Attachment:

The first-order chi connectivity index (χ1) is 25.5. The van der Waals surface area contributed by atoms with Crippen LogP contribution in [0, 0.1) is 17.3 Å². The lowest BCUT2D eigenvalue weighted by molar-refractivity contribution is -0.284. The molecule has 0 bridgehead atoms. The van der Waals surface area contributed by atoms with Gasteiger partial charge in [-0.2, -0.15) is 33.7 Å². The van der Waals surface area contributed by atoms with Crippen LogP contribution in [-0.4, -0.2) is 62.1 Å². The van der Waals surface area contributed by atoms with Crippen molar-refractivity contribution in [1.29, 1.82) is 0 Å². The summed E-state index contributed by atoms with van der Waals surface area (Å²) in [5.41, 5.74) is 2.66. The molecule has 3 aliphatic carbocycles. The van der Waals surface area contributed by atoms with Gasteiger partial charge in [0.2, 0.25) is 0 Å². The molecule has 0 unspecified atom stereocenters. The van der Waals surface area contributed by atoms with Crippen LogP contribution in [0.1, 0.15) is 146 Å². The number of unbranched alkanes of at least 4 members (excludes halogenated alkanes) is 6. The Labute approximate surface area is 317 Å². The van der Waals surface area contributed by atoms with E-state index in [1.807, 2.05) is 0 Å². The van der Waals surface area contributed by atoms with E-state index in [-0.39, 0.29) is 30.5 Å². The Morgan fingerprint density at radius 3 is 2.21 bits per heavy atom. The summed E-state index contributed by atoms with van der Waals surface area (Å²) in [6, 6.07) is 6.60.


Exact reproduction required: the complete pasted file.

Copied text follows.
The first-order chi connectivity index (χ1) is 25.5. The van der Waals surface area contributed by atoms with Crippen LogP contribution in [0, 0.1) is 17.3 Å². The lowest BCUT2D eigenvalue weighted by molar-refractivity contribution is -0.284. The molecule has 0 bridgehead atoms. The van der Waals surface area contributed by atoms with Gasteiger partial charge in [-0.2, -0.15) is 33.7 Å². The van der Waals surface area contributed by atoms with Crippen LogP contribution in [-0.4, -0.2) is 62.1 Å². The van der Waals surface area contributed by atoms with Crippen molar-refractivity contribution in [1.29, 1.82) is 0 Å². The summed E-state index contributed by atoms with van der Waals surface area (Å²) in [5.41, 5.74) is 2.66. The molecule has 3 aliphatic carbocycles. The van der Waals surface area contributed by atoms with Gasteiger partial charge in [0.2, 0.25) is 0 Å². The molecule has 0 unspecified atom stereocenters. The van der Waals surface area contributed by atoms with Crippen LogP contribution in [0.1, 0.15) is 146 Å². The number of unbranched alkanes of at least 4 members (excludes halogenated alkanes) is 6. The Labute approximate surface area is 317 Å². The van der Waals surface area contributed by atoms with E-state index in [1.807, 2.05) is 0 Å². The van der Waals surface area contributed by atoms with E-state index in [-0.39, 0.29) is 30.5 Å². The Morgan fingerprint density at radius 3 is 2.21 bits per heavy atom. The summed E-state index contributed by atoms with van der Waals surface area (Å²) in [6, 6.07) is 6.60.